Different interpretations
Besides the noted distinctions, the 3 methods were used to answer different research questions. With data collected from every individual at every time point, we wanted to make statistical inferences regarding the change in mean response over time (a population-averaged inference) or the individual trajectory over time (a subject-specific inference). Both RM-ANOVA and GEE measured population-averaged effects of covariates of interest, such as the average effect of an analgesic regimen on a population’s mean pain score over time. MEM, by contrast, could identify subject-specific effects of covariates on the changes in the response over time. Therefore, MEM would be useful in a setting where an intervention is likely to affect some individuals differently than others as compared to RM-ANOVA and GEE, which do not take individual response into account in their interpretations. An example would be a study that evaluates complications of a particular regional anesthetic technique in sub populations that may differ in results from those of the average patient, ie, outliers. In this scenario, for instance, patients with diabetes, who have higher rates of preexisting neuropathy, may have very different results than the average non-diabetic patient. MEM, in this setting, could allow for a more nuanced analysis of individuals of this sub-population, such as predicting individual risk of complications.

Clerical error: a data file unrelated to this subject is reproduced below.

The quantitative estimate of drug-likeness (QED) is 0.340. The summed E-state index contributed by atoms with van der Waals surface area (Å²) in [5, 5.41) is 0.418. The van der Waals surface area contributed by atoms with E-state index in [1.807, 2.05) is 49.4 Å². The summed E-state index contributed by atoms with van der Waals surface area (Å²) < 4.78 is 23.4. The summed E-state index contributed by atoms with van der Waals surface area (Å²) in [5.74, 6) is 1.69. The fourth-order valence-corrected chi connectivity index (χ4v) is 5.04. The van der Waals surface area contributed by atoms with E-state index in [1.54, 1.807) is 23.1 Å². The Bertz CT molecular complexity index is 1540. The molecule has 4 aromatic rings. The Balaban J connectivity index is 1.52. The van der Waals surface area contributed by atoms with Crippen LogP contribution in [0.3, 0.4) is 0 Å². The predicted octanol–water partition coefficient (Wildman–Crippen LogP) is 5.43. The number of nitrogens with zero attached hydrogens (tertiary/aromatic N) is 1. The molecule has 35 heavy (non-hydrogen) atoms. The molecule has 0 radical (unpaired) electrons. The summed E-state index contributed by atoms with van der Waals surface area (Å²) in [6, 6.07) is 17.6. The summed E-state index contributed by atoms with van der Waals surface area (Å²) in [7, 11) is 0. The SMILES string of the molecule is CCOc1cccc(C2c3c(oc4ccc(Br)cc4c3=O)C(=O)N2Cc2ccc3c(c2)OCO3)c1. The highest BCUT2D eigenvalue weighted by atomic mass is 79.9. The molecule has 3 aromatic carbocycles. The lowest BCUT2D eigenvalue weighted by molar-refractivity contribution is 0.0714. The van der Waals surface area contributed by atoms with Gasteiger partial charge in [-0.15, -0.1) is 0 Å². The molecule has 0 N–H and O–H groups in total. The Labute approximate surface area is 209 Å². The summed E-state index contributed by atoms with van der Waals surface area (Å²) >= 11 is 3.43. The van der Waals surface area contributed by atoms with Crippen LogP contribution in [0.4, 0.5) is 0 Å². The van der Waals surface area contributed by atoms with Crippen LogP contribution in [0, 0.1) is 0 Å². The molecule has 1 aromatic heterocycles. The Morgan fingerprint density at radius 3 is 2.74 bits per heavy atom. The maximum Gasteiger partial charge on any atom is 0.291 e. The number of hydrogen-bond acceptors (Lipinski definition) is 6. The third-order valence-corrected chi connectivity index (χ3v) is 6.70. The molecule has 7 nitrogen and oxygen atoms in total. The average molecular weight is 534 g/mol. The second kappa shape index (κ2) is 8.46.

In our clinical data example for the continuous outcome, CRP, GEE and MEM produced similar parameter estimates, and both had population-averaged interpretations. For example, average increases of 7.19 (15.72–8.63) pg/mL and 7.89 (15.21–7.83) pg/mL CRP at 6 hours postoperatively in the treatment group compared to the control group, respectively, were identified using GEE and MEM. By adding the predicted random intercept and random slope from MEM to the population mean coefficient estimates in Table 2 for a specific individual, the predicted trajectory of that individual could be obtained. For the binary outcome of pain, MEM had only a subject-specific interpretation. Therefore, in this study, distinct interpretations were derived from the GEE and MEM. For example, the significant treatment effect in GEE implied that patients with preconditioning were 74% (odds ratio (OR)=e(−1.4+0.07)=0.26) less likely on average to experience postoperative pain at 6 hours compared to those in the control group. In contrast, the treatment effect in MEM does not have population-averaged interpretation. The significant treatment effect in MEM implies that a patient’s odds of experiencing postoperative pain at 6 hours decreased by 79% when treated with preconditioning compared to without preconditioning (OR=e(−1.62+0.07)=0.21). Thus, the answer to the question “How beneficial is preconditioning?” will depend on whether the research interest is the impact on the study population, or on a randomly-selected individual from the population. Furthermore, the coefficient estimates from MEM have greater magnitudes than those from GEE. This confirms the early findings in the literature that the greater the underlying variation among individuals, the greater the discrepancy between the coefficient estimates from the 2 approaches.
Statistical power in LS---some recommendations through simulation study